Armed Conflict

Derechos sobre la tenencia de tierras y la lucha de la mujer campesina en Colombia

Citation:

García García, Yadira Esther. 2013. "Derechos sobre la tenencia de tierras y la lucha de la mujer campesina en Colombia." Pensamiento Americano 6 (11): 97-106.

Author: Yadira Esther García García

Abstract:

ENGLISH ABSTRACT:
Peasant women victims of armed conflict in Colombia, representing a part of the most vulnerable because of their gender. However, the story not only puts wom- en in a state of weakness, but the character shown by his political ideologies, which has made them a warrior on rights, through a long struggle for freedom and social equality among men. Aristotle places the woman in the same status of the slave, but playing different roles (pro- cess alienation of women from her husband, naturally legitimized through history). Thus, a way to leave this state of alienation and apply the alienation, is the development of learning scenarios that allow the active participation of women as future leaders and builders of thoughts towards the common good. 
 
SPANISH ABSTRACT:
Las mujeres campesinas víctimas del conflicto armado en Colombia, representan una parte de la población más vulnerable como consecuencia de su género. Sin embargo, la historia no solo coloca a las mujeres en un estado de debilidad, sino que las ha mostrado protagonistas mediante sus ideologías políticas, lo que ha hecho de ellas unas guerreras en materia de derechos, a través de una larga lucha por la libertad e igualdad social entre los hombres. Aristóteles ubica a la mujer en el mismo estatus del esclavo, pero desempeñando roles diferentes (proceso de alienación de la mujer frente a su marido, legitimado naturalmente a través de la historia). De esta manera, una forma de dejar este estado de alienación y aplicar la desalienación, es la construcción de escenarios educativos, que permitan la participación activa de las mujeres como futuras gobernantes y constructoras de pensamientos hacia el bien común.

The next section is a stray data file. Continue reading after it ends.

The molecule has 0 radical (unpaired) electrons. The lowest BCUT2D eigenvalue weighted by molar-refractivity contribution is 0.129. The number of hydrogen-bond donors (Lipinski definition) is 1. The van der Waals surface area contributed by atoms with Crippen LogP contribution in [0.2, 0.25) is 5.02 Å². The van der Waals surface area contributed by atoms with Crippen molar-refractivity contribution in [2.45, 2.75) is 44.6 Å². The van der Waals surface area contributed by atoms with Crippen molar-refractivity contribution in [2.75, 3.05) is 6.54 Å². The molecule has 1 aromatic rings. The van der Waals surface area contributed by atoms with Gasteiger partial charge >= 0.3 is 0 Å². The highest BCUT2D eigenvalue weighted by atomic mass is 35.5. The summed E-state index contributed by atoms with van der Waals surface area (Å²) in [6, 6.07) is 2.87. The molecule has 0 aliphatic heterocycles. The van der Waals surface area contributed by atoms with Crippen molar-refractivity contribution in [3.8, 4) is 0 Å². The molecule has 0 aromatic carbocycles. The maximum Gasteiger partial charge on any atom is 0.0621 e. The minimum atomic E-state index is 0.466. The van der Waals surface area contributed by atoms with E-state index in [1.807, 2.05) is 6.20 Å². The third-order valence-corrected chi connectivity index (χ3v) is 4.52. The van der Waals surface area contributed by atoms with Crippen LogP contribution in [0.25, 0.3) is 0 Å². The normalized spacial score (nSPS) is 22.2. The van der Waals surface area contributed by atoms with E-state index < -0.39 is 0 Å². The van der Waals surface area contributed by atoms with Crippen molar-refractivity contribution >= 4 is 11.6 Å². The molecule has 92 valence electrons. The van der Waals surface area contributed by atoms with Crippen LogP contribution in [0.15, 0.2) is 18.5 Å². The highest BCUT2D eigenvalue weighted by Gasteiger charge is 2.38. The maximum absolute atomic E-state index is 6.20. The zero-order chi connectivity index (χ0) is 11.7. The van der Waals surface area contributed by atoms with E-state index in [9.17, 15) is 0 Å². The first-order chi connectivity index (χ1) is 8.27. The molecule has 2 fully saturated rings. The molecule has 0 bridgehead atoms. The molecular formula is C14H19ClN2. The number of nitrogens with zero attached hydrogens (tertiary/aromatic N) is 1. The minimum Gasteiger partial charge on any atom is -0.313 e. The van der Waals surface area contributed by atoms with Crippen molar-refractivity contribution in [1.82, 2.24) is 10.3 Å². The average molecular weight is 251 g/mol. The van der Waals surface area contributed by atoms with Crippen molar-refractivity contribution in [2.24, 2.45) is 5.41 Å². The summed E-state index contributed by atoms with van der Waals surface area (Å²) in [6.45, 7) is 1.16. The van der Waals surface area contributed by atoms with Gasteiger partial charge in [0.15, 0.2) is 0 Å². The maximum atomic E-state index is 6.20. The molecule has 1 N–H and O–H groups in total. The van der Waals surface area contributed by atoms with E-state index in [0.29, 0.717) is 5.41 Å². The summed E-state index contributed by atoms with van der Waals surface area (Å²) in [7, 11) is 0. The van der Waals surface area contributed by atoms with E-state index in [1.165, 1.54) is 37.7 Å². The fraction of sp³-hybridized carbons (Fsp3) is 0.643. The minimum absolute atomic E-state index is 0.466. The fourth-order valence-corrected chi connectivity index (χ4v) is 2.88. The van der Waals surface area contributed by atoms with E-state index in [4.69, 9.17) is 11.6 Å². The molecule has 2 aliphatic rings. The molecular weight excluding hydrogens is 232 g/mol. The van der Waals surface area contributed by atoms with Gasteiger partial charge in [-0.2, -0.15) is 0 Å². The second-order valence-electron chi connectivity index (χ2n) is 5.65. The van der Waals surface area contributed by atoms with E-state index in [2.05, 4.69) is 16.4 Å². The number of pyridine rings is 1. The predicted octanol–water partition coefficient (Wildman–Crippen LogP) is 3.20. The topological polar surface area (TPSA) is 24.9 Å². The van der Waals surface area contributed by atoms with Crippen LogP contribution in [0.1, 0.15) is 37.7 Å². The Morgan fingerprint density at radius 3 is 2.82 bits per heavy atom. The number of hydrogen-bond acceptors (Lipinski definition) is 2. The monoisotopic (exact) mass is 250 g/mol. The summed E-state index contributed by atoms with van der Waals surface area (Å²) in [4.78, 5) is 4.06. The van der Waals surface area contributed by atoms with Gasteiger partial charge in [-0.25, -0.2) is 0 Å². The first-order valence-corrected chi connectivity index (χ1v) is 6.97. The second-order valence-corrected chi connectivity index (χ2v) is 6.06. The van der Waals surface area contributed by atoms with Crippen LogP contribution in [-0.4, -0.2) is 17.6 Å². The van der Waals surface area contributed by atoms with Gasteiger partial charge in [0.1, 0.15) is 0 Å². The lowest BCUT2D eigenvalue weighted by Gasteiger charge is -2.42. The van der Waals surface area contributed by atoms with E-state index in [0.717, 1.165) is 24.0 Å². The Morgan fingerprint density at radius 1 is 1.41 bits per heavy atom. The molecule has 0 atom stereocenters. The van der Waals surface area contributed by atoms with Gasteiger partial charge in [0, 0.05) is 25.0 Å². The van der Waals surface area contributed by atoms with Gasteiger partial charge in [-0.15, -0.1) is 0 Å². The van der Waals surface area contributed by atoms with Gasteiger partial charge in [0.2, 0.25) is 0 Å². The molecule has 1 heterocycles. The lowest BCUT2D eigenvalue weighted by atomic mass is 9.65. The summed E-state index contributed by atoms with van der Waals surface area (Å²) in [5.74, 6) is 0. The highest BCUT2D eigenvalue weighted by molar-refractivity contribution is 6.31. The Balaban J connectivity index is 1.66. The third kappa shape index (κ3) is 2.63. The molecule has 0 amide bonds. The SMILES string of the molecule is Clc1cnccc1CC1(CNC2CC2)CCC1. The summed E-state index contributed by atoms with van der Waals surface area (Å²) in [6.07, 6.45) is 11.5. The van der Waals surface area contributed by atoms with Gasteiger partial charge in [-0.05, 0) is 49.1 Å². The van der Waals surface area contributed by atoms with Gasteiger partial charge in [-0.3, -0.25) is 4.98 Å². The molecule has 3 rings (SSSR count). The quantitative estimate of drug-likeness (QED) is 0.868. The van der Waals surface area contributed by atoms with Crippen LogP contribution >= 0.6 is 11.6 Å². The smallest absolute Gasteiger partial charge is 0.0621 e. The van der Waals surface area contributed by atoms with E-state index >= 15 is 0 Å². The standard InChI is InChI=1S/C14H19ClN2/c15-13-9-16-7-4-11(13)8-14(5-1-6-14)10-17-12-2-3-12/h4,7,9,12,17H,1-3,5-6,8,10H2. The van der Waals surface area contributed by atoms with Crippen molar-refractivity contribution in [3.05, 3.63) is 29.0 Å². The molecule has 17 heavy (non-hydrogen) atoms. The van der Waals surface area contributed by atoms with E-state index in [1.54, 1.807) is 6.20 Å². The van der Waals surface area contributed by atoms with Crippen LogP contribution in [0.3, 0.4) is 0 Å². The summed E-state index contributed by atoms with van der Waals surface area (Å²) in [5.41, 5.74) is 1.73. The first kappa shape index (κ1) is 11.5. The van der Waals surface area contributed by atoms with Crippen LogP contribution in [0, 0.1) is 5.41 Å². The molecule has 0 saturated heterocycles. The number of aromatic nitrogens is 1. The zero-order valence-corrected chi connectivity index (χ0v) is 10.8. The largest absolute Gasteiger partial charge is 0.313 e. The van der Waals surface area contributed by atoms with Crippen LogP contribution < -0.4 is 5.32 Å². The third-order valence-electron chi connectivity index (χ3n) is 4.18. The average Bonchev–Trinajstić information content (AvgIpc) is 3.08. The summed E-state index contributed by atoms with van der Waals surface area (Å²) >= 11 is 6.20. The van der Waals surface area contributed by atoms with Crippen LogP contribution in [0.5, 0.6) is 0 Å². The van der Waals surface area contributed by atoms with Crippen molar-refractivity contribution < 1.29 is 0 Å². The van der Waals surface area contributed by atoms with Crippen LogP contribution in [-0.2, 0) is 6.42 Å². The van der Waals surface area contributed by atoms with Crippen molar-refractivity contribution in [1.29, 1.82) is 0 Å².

Keywords: mujeres campesinas, Conflicto Armado, ideologias políticas, desalienación, peasant women, armed conflict, political ideologies, alienation

Topics: Armed Conflict, Gender, Women, Land Tenure Regions: Americas, South America Countries: Colombia

Year: 2013

La violencia sexual en contra de las mujeres como estrategia de despojo de tierras en el conflicto armado colombiano

Citation:

Céspedes-Báez, Lina-María. 2010. "La violencia sexual en contra de las mujeres como estrategia de despojo de tierras en el conflicto armado colombiano." Revista Estudios Socio-Juridico 12 (2): 273-304.

Author: Lina-María Céspedes-Báez

Abstract:

ENGLISH ABSTRACT:
This article reviews the evidence collected by diverse national and international organizations regarding the relationship between sexual violence against women, forced displacement, and dispossession in the context of the Colombian armed conflict. To this end, it uses the concept of "sexual violence regimes" to highlight that the ends pursued by sexual violence are not always exhausted by simple consummation (that is, the act of sexual violence itself), but depending on the context, can be connected with broader strategic goals of armed actors. At the same time, this document admits the difficulty of proving this relationship with respect to judicial procedures, and thus sets out the possibility of creating a rebuttable presumption, in the framework of "unconstitutional state of affairs" created by judgment T-025 of 2004, that alleviates the burden of proof of the victims, and serves as a catalyst to promote new gender-based mechanisms of reparations.